The shift to a more digitalized economy is likely to underpin structural growth for industrial property (the Amazon effect) and data center demand. An aging population should also provide a structural growth driver for healthcare property - albeit spending on healthcare in the US at 17% of GDP is already well above the OECD average (9% of GDP)3 with lower health outcomes.
On the negative side, retail property faces a relentless market share shift to online, which has only accelerated under COVID-19. Office property will likely face a headwind as working from home (WFH) goes mainstream thanks to its success in the COVID-19 era. Hotels and resorts also face structural challenges from the tech-enabled sharing economy (i.e. Airbnb). COVID-19 may also have a longer term impact on residential REITs (typically apartment buildings in large metropolitan areas) if WFH evolves into working from anywhere.
3 Source: data.oecd.org.
Liquid real assets have attractive characteristics that can improve the overall risk/return outcome of an investment portfolio. ALI is the newest liquid real asset and we believe it offers compelling risk/ return outcomes with a favorable structural growth outlook relative to existing liquid real assets, such as MLPs, REITs and utilities.
ALI offers an opportunity to improve risk/return outcomes when added to a diversified portfolio of real assets or as a stand-alone diversifier to an overall asset allocation. ALI can provide income greater than traditional fixed income and total return akin to broad equity markets while improving overall portfolio diversification.
First Sentier Investors believes ALI is a compelling strategy for individuals and institutions alike because of the need for increased infrastructure investment in the US and strong demand for income producing, low volatility investments.
ALI is the largest driver of US renewable energy investment
Source: page 55 NextEra Energy 2020 ESG Report
The FTSE USA Core Infrastructure Capped Index comprises the US constituents of the FTSE Developed Core Infrastructure Index, which are capped to limit the exposure of particular infrastructure subsectors.
The MSCI US REIT Index is a free float-adjusted market capitalization weighted index that is comprised of equity Real Estate Investment Trusts (REITs). The index is based on the MSCI USA Investable Market Index, its parent index.
The Alerian MLP Index is a gauge of energy infrastructure Master Limited Partnerships (MLPs). It is a capped, float-adjusted, capitalizationweighted index, whose constituents earn the majority of their cash flow from midstream activities involving energy commodities.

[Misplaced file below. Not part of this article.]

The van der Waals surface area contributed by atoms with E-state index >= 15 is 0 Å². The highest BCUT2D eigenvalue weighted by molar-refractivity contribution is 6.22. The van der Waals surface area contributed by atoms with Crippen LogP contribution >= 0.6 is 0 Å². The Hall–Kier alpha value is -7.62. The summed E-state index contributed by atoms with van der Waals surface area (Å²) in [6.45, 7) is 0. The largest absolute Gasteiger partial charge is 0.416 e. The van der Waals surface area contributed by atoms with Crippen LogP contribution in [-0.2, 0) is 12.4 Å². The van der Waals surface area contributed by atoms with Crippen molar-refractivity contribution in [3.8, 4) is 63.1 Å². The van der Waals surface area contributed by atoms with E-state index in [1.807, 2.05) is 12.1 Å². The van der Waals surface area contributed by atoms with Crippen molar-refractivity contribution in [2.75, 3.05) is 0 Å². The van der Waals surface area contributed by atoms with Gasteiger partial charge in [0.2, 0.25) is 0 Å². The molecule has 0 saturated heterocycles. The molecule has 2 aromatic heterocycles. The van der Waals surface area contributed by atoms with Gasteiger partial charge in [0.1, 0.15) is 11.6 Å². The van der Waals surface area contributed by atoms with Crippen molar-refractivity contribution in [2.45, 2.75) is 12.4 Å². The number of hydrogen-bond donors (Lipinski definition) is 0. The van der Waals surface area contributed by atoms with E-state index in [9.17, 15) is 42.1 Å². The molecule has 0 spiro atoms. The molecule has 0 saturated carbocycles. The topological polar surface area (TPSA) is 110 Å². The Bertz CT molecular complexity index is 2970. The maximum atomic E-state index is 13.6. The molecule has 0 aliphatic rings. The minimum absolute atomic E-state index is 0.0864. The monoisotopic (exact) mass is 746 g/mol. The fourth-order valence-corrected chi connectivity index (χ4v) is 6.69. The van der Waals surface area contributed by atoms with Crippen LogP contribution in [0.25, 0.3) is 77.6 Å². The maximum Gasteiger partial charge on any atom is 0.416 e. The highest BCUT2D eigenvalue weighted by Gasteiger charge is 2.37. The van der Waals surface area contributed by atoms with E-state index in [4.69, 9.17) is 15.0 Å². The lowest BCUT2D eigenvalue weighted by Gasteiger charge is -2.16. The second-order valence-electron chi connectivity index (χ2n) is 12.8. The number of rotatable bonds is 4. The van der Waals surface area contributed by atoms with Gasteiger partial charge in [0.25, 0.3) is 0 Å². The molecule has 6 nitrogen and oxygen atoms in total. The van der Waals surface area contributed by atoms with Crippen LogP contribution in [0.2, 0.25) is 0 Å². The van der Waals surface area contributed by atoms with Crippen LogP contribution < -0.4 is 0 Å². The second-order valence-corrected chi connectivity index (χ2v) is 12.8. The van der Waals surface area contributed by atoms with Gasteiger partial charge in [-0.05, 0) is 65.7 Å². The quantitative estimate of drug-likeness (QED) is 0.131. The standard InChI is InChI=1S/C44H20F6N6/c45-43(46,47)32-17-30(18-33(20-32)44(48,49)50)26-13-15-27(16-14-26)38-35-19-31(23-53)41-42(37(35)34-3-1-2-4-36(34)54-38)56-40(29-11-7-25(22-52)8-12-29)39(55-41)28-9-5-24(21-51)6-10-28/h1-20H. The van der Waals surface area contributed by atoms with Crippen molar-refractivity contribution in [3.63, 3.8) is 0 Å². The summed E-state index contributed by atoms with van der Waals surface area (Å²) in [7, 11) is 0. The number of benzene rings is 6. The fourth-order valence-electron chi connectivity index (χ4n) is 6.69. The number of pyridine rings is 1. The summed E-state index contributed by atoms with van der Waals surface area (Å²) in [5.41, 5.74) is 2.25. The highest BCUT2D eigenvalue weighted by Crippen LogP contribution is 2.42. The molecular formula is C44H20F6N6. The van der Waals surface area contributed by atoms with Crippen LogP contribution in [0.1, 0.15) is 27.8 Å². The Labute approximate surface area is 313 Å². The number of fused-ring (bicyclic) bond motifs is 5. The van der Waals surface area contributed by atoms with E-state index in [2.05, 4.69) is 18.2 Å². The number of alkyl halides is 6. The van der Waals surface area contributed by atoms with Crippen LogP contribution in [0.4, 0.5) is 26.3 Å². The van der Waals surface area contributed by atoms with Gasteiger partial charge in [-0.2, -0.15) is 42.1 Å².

The S&P500 Index measures the stock performance of 500 large companies listed on stock exchanges in the United States.
The FTSE EPRA NAREIT US Index is an index of publicly listed US REITs.
The Barclays US Corporate TR Value Unhedged Index measures the investment grade, fixed-rate, taxable corporate bond market. It includes USD denominated securities publicly issued by US and non-US industrial, utility and financial issuers.
Earnings growth is not representative of the fund’s future performance.
The Fund’s investment objectives, risks, charges and expenses must be considered carefully before investing. The statutory and summary prospectus contains this and other important information about the investment company, and it may be obtained by calling 1-888-898-5050 or visiting www.firstsentierfunds.com. Please read it carefully before investing.
Mutual fund investing involves risk. Principal loss is possible. Infrastructure companies may be subject to a variety of factors that may adversely affect their business, including high interest costs, high leverage, regulation costs, economic slowdown, surplus capacity, increased competition, lack of fuel availability and energy conversation policies. The Fund invests in foreign securities which involve greater volatility and political, economic and currency risks and differences in accounting methods. Investing in emerging markets may entail special risks relating to potential economic, political or social instability and the risks of nationalization, confiscation or the imposition of restrictions on foreign investment. Investing in MLPs involves certain risks related to investing in the underlying assets of the MLPs and risks associated with pooled investment vehicles. Risks inherent in the structure of MLPs, include complex tax structure risks, limited ability for election or removal of management, limited voting rights, potential dependence on parent companies or sponsors for revenues to satisfy obligations, and potential conflicts of interest between partners, members and affiliates. Since the Fund’s investments are comprised of companies in the same industry or group of industries, the Fund may be subject to greater volatility than a fund that invests in a wider variety of industries.